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“Be grateful for anything that still cuts. Dissonance is a beauty that familiarity hasn’t yet destroyed.”

Richard Powers, Orfeo

1. 1Q84 by Haruki Murakami (English translation published 2011, surrealist science fiction)

“It’s just that you’re about to do something out of the ordinary. And after you do something like that, the everyday look of things might seem to change a little. Things may look different to you than they did before. But don’t let appearances fool you. There’s always only one reality.”

I have found an echo of myself in the work of Haruki Murakami, who explores the Japanese psyche in an unaffected yet intricate style. When I initially finished this masterwork, I wrote a bit about it here. Told from three different points of view, exploring the themes of love’s redemption, alternative realities, how we make art, religious cultism, and violence, 1Q84 has changed my way of seeing the world forever. Gobsmacked right in the gut. As I read, I felt I had lived my whole life just to be reading this novel at the moment. One of my favorite pieces of fiction, ever…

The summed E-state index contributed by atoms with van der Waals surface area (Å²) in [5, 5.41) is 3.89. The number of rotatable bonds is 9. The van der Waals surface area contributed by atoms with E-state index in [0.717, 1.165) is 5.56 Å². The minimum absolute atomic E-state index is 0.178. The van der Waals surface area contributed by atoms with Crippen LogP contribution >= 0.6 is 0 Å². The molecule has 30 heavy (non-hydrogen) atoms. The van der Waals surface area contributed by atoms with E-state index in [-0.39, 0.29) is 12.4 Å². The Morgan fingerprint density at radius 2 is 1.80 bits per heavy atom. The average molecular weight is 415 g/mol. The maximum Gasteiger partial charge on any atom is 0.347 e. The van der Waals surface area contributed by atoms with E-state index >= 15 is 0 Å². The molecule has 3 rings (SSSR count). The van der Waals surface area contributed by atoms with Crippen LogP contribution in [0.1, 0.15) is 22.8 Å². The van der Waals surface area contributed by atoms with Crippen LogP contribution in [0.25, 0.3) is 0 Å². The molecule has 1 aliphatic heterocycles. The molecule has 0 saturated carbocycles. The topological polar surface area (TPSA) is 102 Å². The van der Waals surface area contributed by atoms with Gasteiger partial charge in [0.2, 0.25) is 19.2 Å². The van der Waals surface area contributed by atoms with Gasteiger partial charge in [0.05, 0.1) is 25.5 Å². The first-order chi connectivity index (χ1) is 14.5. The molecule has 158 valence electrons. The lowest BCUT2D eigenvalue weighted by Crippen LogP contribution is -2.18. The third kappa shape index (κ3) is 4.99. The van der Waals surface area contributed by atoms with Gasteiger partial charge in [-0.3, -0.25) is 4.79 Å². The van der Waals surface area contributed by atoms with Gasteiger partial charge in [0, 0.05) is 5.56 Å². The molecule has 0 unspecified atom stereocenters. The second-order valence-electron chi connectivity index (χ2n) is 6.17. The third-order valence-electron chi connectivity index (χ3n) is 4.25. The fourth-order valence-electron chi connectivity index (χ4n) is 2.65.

Which is curious, because this novel has vocal detractors. One review called it “stupefying.” Others hate the style, deride it as repetitious, find the ending a bit cliched. I see these criticisms, and I can identify the places in the novel that lead to them.